Famous Landmarks and Museums

…and a Lot of Walking.

By Sally Kim

In only a single week, I feel like we saw everything an average tourist in Tokyo would see in a month: the Yasukuni Shrine and Museum, the Imperial Palace, the Edo-Tokyo Museum, and Asakusa… wow! So allow me to take the next few minutes to break down every moment.

(But before I officially begin:) Tuesday after class, a group of us had lunch at Go! Go! Curry! (ゴーゴーカレー), and I ordered from a machine for the first time. The efficiency looms high in this nation.


Who needs pen and paper when there’s touchscreen?

During the lecture that day we briefly touched on the Tokyo Trials that tried various war criminals, including military officers and political officials, which meant we also mentioned the controversies of the Yasukuni Shrine, where they’ve enshrined the spirits of those leaders who died, that is, the war criminals.

The weather had been really gloomy that day with sporadic showers, so visiting the Yasukuni Shrine felt more solemn than I think it would normally seem. There is a museum adjacent to the shrine that exhibits and honors those who fought in WWII. Looking at the torpedoes and kamikaze planes, and seeing actual letters and cards sent by the pilots to their families reminded me of my IB history class days during high school. I thought back to the essay I wrote on the trial of General Yamashita and my presentation on the kamikaze pilots. That day I was finally able to place faces on those assignments, and I felt my heart really sink in the museum. I wondered if there could be any way I could truly understand the Japanese position of creating an entire museum full of such tragic history and stories.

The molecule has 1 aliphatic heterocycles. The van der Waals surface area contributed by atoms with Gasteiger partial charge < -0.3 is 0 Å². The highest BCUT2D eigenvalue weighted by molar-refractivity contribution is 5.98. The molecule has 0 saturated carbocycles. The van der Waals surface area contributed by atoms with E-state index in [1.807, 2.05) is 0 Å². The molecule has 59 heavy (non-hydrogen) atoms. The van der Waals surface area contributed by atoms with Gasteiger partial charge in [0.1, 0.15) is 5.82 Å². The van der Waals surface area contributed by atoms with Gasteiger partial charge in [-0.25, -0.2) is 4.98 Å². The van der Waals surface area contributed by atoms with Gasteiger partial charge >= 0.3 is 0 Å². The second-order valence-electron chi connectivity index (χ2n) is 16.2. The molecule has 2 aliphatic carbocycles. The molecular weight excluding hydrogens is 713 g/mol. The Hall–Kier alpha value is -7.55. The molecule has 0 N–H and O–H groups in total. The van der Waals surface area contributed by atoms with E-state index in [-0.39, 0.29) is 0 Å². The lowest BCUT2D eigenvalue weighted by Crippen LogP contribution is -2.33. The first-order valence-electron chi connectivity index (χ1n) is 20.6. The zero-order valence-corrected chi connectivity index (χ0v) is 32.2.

Yasukuni Shrine


One of the few things we could take a picture of before entering the actual museum

Afterwards, a few of us decided to go visit the Imperial Palace. It’s a great place to exercise or just walk in serenity for an hour or so. I took the following picture which I feel very accurately represents Japan as a society:


Japan: a meshing of the modern and traditional

Specifically, the photograph reflects a modernized and largely Westernized nation that retains its traditions not in a dusty corner, but right alongside its modernization.

But mostly I took pictures of flora and all the glories of the Imperial Palace Garden. It was surprisingly relaxing in spite of all the walking.

The following day we visited the Edo-Tokyo museum, which was definitely much more light-hearted than the Yasukuni Shrine museum because of its interactive displays and exhibits; moreover, we were allowed to take photographs of basically everything in the museum.

The Edo Period is very interesting. I find the art somewhat unusual but strangely beautiful nonetheless. In particular, the details of the drawings and prints are wonderfully amazing to behold, despite the sometimes odd depictions of facial features and expressions.

The museum itself is HUGE, and its size allows for full-scale infrastructure replicas to be used in a number of exhibits, such as a (fully functional) kabuki theater that greets you as you first enter the museum. It was unfortunate that no performances were scheduled on the day we went.

The final stop on our tour itinerary was Asakusa and Kaminari-mon (Thunder Gate), at which we took a group photo. Just past the gate is a long, crowded street of souvenir shops. It felt more like a giant festival with shops that sold a variety of little trinkets and foods. I probably missed out on a lot of other things by looking through literally every  single one of the tents.






No lack of artsy photo opportunities in Asakusa. Welcome to Japan!

Asakusa is also where the new Tokyo SkyTree is located, but unfortunately we were unable to see the full extent of its height due to the overcast weather. But even with the top not visible, the SkyTree’s overwhelming size was nonetheless breathtaking.


Part(??) of the Sky Tree~

It is hard to imagine the plethora of events we still have lined up for the remainder of this trip. It’s already been such an experience, so exciting and inspiring, and (of course) educational! It’s definitely a different way of looking at Japan, that is, as both a student and a tourist, and I’m excited to know that there is still much, much more to come!

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